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How to Use Keywords to Research Your Nonfiction Book Audience

Most people associate keyword research with PPC programs and SEO. But really, this data provides a window to the desires and ailments of the online masses. It gives you one of the most comprehensive looks at what your audience wants. Google receives over 3.3 BILLION searches per day – you won’t find a larger sample size!

Take advantage of this vital information and you do a great service to yourself as an author. Whether you plan to start writing, or whether you finished your book, keyword research can help you improve every aspect of the project.

From your book’s title and subtitle, your chapter titles, and beyond to your essential promotional copy, keywords will make sure everything you do as an author remains focused on the needs of your readers. Keyword research will also make you more aware of the competition out there related to the topics your book will tackle.

It will help you answer questions like…

Keyword data can answer all of these and more!

You can learn how to begin your research by mastering this comprehensive guide. The rest of this article presumes you reviewed and understand the basics of keyword research.

Get In Tune with Your Audience’s Lingo

As an expert or professional in our fields, we often use terminology well known amongst colleagues, but not so accessible to our potential book buyers. If you want your reader to find your book, if you want people to be able to make the decision to buy your book based on the title and preview you provide, you must speak their language.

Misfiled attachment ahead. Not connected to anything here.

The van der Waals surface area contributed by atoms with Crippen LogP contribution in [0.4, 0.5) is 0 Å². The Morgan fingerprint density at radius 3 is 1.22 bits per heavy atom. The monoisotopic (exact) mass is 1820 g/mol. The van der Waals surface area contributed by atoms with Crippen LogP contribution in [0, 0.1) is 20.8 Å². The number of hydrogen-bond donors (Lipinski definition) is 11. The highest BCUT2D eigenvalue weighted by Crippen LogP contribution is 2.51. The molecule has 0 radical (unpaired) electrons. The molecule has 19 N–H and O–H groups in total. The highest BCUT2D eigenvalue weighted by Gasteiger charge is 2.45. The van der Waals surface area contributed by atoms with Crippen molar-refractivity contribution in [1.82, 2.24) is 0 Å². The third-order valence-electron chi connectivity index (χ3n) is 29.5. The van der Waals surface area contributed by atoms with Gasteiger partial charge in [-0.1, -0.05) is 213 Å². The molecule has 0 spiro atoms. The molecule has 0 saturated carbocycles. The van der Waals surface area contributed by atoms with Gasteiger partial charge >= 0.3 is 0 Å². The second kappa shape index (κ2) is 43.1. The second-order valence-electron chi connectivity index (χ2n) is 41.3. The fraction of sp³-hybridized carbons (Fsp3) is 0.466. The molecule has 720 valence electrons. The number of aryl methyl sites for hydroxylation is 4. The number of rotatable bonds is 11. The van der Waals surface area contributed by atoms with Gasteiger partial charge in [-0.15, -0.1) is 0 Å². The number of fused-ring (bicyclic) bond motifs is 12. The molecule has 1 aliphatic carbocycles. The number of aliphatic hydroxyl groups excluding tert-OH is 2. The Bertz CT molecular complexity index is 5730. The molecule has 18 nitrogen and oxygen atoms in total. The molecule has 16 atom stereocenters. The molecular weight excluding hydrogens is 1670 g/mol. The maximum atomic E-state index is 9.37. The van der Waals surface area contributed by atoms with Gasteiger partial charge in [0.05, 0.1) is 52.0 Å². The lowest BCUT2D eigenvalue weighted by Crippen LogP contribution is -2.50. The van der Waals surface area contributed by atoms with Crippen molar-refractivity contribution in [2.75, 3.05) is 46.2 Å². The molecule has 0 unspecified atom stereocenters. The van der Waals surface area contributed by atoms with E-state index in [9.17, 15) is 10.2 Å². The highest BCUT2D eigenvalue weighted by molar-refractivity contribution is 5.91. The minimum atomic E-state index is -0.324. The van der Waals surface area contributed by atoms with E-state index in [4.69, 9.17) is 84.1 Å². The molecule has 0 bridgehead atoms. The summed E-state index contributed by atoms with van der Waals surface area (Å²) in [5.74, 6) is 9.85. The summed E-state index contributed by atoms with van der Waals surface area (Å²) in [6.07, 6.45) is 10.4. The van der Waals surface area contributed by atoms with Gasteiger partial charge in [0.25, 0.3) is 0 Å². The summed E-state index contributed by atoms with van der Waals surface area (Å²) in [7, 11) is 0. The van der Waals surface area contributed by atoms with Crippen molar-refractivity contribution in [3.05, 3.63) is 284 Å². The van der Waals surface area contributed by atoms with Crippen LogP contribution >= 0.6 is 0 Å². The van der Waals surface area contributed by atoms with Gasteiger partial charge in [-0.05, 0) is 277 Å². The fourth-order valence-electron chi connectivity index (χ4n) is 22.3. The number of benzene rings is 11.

Keywords allow you to do this!

Put together a list of all the questions your book will answer, all the problems your readers face. Frame these questions in a way that you or someone else would enter into a search engine.

Now, run each individual question through the Keyword Planner. Review the results Google displays and review the suggestions. Make modifications to the questions to increase monthly search volume and precision. Compare the language you used and the language people actually use. Compare the language suggested.

Adjust your phrases accordingly. Record all your research in lists. Categorize the phrases. Keep track of the monthly search volume. Mark the best potential keywords as well as the keywords you want to avoid using.

Reality Check!

If yes, you should be smiling ☻

If no, there might be little to no interest in what you want to write about. Maybe you need to rethink the language or your approach? Maybe your book will bring attention to an unknown issue?

Or maybe you just saved yourself from writing a dud!


Once you know a market exists for your book, you can begin to evaluate the competition for the keywords you researched. Pay attention to the websites on the first and second pages of search results for each phrase.

Don’t limit your search queries to Google. Check out the results on Yahoo! and Bing as well. Assume people will also use these phrases when looking for books on Amazon, so type them in there and see what pops up.

This stage will give you a general idea of the current establishment related to your book’s topic(s). By the end, you will either feel confident your book will serve a need and can overcome the current competition or you will be discouraged by the overwhelming amount of information out there.

Take time to reflect and decide whether you should move forward with your book project.


Ready to put your keywords to work to better structure and promote your book?

Warren Samu
Last edited on
May 22nd, 2020